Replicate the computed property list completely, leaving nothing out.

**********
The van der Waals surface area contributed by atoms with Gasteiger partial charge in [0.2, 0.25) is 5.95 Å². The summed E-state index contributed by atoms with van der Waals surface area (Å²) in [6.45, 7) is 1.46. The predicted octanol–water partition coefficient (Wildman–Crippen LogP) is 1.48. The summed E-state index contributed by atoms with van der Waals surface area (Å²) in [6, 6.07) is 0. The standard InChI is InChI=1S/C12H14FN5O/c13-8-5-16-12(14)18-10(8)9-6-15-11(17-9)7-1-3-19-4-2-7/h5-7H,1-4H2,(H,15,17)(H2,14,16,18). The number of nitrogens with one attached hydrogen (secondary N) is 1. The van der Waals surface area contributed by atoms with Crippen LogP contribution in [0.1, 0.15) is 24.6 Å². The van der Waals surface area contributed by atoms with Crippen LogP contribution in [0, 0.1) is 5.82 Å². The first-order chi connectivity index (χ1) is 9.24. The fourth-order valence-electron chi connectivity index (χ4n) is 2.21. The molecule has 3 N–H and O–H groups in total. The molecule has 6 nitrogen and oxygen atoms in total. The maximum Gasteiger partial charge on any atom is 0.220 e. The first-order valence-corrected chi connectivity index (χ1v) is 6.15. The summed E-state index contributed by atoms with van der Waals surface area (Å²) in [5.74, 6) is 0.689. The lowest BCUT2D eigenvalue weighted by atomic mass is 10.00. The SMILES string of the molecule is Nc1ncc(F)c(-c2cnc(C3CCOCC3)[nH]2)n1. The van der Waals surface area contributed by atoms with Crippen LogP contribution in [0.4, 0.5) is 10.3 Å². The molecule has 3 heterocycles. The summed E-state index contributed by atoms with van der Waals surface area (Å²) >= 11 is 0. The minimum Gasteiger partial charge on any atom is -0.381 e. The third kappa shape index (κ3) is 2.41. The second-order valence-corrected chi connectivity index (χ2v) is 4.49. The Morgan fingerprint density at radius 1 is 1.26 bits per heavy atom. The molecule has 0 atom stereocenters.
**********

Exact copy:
The van der Waals surface area contributed by atoms with Gasteiger partial charge in [0.2, 0.25) is 5.95 Å². The summed E-state index contributed by atoms with van der Waals surface area (Å²) in [6.45, 7) is 1.46. The predicted octanol–water partition coefficient (Wildman–Crippen LogP) is 1.48. The summed E-state index contributed by atoms with van der Waals surface area (Å²) in [6, 6.07) is 0. The standard InChI is InChI=1S/C12H14FN5O/c13-8-5-16-12(14)18-10(8)9-6-15-11(17-9)7-1-3-19-4-2-7/h5-7H,1-4H2,(H,15,17)(H2,14,16,18). The number of nitrogens with one attached hydrogen (secondary N) is 1. The van der Waals surface area contributed by atoms with Crippen LogP contribution in [0.1, 0.15) is 24.6 Å². The van der Waals surface area contributed by atoms with Crippen LogP contribution in [0, 0.1) is 5.82 Å². The first-order chi connectivity index (χ1) is 9.24. The fourth-order valence-electron chi connectivity index (χ4n) is 2.21. The molecule has 3 N–H and O–H groups in total. The molecule has 6 nitrogen and oxygen atoms in total. The maximum Gasteiger partial charge on any atom is 0.220 e. The first-order valence-corrected chi connectivity index (χ1v) is 6.15. The summed E-state index contributed by atoms with van der Waals surface area (Å²) in [5.74, 6) is 0.689. The lowest BCUT2D eigenvalue weighted by atomic mass is 10.00. The SMILES string of the molecule is Nc1ncc(F)c(-c2cnc(C3CCOCC3)[nH]2)n1. The van der Waals surface area contributed by atoms with Crippen LogP contribution in [0.4, 0.5) is 10.3 Å². The molecule has 3 heterocycles. The summed E-state index contributed by atoms with van der Waals surface area (Å²) >= 11 is 0. The minimum Gasteiger partial charge on any atom is -0.381 e. The third kappa shape index (κ3) is 2.41. The second-order valence-corrected chi connectivity index (χ2v) is 4.49. The Morgan fingerprint density at radius 1 is 1.26 bits per heavy atom. The molecule has 0 atom stereocenters.